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Know your numbers and prevent heart disease
Dr. Noel Peterson presents practical advice on preventing heart disease at the Go Red for Women luncheon held Feb. 5.
(Feb. 6, 2009)
Preventing heart disease, the leading killer of women in America, begins with “knowing your numbers,” says East Carolina University cardiologist Dr. Noel Peterson.
Those numbers are blood pressure, cholesterol and body mass index, tests that assess risk factors for heart disease, said Peterson, who spoke at the Wear Red for Women luncheon on Feb. 5 in the East Carolina Heart Institute at ECU.
Statistics show heart attacks kill six times more women than breast cancer, and 635,000 women in the United States suffer a heart attack each year. Thirty-two percent of American women die of cardiovascular disease, resulting in one death every minute, Peterson said.
About one out of nine women ages 45 to 64 have cardiovascular disease, she said. “Oftentimes women do not recognize the symptoms of cardiovascular disease, which can range from typical crushing chest pain to mild chest discomfort, arm pain, jaw pain, shortness of breath and fatigue,” Peterson said.
Women often “write off” atypical symptoms as something else and don’t seek or delay treatment.
“Studies show women are not being treated as aggressively as men,” Peterson said. Preventing heart disease means controlling high blood pressure. To reduce it, women should lose weight if overweight, follow a healthy diet, increase physical activity and limit alcohol to one drink per day although abstinence is best.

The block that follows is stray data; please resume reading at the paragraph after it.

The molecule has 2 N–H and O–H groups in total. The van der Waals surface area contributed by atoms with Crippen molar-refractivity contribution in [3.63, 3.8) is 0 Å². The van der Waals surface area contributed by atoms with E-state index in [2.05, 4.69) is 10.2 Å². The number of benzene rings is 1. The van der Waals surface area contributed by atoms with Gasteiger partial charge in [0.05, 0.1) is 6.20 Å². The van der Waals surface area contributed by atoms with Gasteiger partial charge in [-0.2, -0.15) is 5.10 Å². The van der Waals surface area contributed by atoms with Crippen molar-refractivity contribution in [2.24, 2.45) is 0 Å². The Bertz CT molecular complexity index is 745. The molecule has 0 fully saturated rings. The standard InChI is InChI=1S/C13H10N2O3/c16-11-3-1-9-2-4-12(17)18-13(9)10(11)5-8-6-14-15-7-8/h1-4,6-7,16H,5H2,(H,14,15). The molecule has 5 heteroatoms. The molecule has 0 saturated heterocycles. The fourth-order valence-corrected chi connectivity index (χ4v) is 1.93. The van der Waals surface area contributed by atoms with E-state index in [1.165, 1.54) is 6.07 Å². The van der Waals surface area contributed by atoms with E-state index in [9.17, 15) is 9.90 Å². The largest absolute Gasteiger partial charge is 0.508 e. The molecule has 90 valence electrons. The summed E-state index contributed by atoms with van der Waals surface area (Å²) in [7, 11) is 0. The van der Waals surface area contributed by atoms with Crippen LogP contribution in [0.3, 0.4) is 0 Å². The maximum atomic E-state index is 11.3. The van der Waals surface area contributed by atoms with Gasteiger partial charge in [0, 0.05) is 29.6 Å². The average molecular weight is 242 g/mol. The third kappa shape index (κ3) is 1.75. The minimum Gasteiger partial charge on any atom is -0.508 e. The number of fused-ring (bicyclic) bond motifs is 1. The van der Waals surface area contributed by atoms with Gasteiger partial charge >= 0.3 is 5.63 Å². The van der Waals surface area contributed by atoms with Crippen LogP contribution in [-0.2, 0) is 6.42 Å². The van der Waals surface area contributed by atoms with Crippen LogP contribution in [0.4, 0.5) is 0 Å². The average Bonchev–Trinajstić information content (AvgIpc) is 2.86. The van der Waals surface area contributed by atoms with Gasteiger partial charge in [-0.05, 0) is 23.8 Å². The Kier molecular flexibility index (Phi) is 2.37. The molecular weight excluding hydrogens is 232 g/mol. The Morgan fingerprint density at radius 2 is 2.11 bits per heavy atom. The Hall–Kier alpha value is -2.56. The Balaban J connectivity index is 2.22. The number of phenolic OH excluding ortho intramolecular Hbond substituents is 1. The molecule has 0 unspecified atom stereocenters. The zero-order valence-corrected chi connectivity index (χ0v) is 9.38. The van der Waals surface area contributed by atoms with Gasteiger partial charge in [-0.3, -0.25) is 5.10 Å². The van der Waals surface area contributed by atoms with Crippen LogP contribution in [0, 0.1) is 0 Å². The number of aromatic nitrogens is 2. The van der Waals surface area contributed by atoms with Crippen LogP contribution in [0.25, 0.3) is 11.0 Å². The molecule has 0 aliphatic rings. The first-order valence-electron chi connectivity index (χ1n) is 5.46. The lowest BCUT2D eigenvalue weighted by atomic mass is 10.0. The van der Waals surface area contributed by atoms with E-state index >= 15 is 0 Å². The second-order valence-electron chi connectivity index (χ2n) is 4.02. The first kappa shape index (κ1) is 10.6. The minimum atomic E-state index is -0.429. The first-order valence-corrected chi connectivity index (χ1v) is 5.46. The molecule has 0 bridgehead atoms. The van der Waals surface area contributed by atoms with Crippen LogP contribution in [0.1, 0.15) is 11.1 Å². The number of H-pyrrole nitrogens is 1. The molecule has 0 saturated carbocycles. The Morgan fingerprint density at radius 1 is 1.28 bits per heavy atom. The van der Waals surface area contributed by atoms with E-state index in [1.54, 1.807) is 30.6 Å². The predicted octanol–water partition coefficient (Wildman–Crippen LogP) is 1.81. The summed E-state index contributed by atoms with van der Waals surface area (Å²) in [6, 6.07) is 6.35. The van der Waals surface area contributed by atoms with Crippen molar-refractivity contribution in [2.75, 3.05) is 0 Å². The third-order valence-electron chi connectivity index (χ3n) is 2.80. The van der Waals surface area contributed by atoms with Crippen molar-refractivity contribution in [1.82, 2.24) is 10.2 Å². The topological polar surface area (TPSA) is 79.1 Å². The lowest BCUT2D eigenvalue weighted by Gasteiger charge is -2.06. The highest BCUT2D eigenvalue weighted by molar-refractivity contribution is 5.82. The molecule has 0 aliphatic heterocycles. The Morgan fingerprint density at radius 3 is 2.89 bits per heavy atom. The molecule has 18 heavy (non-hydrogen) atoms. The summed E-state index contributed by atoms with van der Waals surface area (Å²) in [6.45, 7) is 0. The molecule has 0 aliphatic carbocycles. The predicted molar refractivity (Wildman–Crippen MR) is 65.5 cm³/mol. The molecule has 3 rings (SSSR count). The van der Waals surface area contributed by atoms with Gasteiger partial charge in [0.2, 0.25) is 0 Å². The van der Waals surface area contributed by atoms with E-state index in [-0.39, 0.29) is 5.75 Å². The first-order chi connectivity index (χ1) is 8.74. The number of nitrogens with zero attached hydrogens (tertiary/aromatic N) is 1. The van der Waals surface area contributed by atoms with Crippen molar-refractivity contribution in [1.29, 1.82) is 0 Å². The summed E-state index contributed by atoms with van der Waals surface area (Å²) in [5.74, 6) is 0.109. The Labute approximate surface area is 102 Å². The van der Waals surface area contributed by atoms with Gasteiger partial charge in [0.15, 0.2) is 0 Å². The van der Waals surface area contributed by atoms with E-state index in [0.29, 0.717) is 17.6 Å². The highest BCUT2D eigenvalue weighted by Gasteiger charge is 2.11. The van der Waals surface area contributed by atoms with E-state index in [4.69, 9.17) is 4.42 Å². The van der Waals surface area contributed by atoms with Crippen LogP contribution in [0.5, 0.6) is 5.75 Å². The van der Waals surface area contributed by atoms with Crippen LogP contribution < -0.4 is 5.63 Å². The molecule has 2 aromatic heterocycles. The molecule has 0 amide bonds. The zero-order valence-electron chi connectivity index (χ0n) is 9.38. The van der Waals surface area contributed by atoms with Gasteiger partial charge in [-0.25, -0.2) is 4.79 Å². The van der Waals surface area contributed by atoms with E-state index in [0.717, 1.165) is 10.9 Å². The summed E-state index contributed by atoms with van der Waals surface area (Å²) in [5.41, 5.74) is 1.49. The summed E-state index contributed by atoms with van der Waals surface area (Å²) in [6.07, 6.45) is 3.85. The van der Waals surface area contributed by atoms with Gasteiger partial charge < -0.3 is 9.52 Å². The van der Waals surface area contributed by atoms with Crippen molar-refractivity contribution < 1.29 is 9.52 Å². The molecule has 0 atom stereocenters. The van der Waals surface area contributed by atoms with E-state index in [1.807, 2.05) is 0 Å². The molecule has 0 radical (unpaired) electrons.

Smoking is the most preventable risk factor for cardiovascular disease, Peterson said.
To lower cholesterol, women are advised to cut down on fatty meats, butter and egg yolk, eat less saturated fats, eat more fiber and be physically active at least 30 minutes a day.
Obesity is a risk for diabetes, and obesity rates have tripled for all age groups since the 1970s.
Exercise should be “5 for 50” or five days a week for 50 minutes. Incorporate strength training three days a week, Peterson said. “Being active is not the same as exercise,” she said. “You need to raise your heart rate.”
For more information, Peterson suggested participants go online to check their risk of heart disease at http://www.reynoldsriskscore.org/ or by checking the Framingham Risk Calculator.
Events like Wear Red for Women are important to raise awareness of the prevalence of cardiovascular disease and empower women to take steps to change their lifestyles and lower their risk of heart disease, she said.
The event was sponsored by ACT-WEL, campus recreation and wellness, the East Carolina Heart Institute at ECU, ECU Physicians, the Committee on the Status of Women and ECU human resources.